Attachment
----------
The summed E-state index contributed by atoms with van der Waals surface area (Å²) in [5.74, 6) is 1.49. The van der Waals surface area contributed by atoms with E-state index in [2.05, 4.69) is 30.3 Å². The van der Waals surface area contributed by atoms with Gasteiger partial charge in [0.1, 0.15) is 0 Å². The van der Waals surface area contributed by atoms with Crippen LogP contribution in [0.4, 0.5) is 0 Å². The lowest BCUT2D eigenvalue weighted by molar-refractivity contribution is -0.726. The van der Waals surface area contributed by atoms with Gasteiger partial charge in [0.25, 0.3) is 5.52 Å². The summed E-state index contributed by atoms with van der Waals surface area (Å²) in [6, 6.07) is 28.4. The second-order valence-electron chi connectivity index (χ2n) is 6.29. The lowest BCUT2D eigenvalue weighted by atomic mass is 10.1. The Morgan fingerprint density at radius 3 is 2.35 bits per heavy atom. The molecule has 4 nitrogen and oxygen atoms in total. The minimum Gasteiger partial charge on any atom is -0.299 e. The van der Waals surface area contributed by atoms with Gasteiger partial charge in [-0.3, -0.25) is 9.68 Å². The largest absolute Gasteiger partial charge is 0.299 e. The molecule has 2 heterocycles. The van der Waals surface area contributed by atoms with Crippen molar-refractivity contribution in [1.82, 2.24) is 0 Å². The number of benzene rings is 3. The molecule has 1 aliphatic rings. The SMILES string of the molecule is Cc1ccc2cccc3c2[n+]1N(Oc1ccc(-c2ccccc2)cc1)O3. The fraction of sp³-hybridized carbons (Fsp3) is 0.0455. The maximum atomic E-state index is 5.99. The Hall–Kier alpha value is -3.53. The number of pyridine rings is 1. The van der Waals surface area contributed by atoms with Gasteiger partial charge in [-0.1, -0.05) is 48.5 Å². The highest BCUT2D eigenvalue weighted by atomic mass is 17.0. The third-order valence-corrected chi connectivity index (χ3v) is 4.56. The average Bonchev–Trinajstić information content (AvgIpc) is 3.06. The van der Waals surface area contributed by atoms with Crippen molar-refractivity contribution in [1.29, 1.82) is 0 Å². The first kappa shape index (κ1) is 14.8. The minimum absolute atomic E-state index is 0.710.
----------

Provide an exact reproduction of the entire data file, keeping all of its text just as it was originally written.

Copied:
The summed E-state index contributed by atoms with van der Waals surface area (Å²) in [5.74, 6) is 1.49. The van der Waals surface area contributed by atoms with E-state index in [2.05, 4.69) is 30.3 Å². The van der Waals surface area contributed by atoms with Gasteiger partial charge in [0.1, 0.15) is 0 Å². The van der Waals surface area contributed by atoms with Crippen LogP contribution in [0.4, 0.5) is 0 Å². The lowest BCUT2D eigenvalue weighted by molar-refractivity contribution is -0.726. The van der Waals surface area contributed by atoms with Gasteiger partial charge in [0.25, 0.3) is 5.52 Å². The summed E-state index contributed by atoms with van der Waals surface area (Å²) in [6, 6.07) is 28.4. The second-order valence-electron chi connectivity index (χ2n) is 6.29. The lowest BCUT2D eigenvalue weighted by atomic mass is 10.1. The Morgan fingerprint density at radius 3 is 2.35 bits per heavy atom. The molecule has 4 nitrogen and oxygen atoms in total. The minimum Gasteiger partial charge on any atom is -0.299 e. The van der Waals surface area contributed by atoms with Gasteiger partial charge in [-0.3, -0.25) is 9.68 Å². The largest absolute Gasteiger partial charge is 0.299 e. The molecule has 2 heterocycles. The van der Waals surface area contributed by atoms with Crippen molar-refractivity contribution in [1.82, 2.24) is 0 Å². The number of benzene rings is 3. The molecule has 1 aliphatic rings. The SMILES string of the molecule is Cc1ccc2cccc3c2[n+]1N(Oc1ccc(-c2ccccc2)cc1)O3. The fraction of sp³-hybridized carbons (Fsp3) is 0.0455. The maximum atomic E-state index is 5.99. The Hall–Kier alpha value is -3.53. The number of pyridine rings is 1. The van der Waals surface area contributed by atoms with Gasteiger partial charge in [-0.1, -0.05) is 48.5 Å². The highest BCUT2D eigenvalue weighted by atomic mass is 17.0. The third-order valence-corrected chi connectivity index (χ3v) is 4.56. The average Bonchev–Trinajstić information content (AvgIpc) is 3.06. The van der Waals surface area contributed by atoms with Crippen molar-refractivity contribution in [1.29, 1.82) is 0 Å². The first kappa shape index (κ1) is 14.8. The minimum absolute atomic E-state index is 0.710.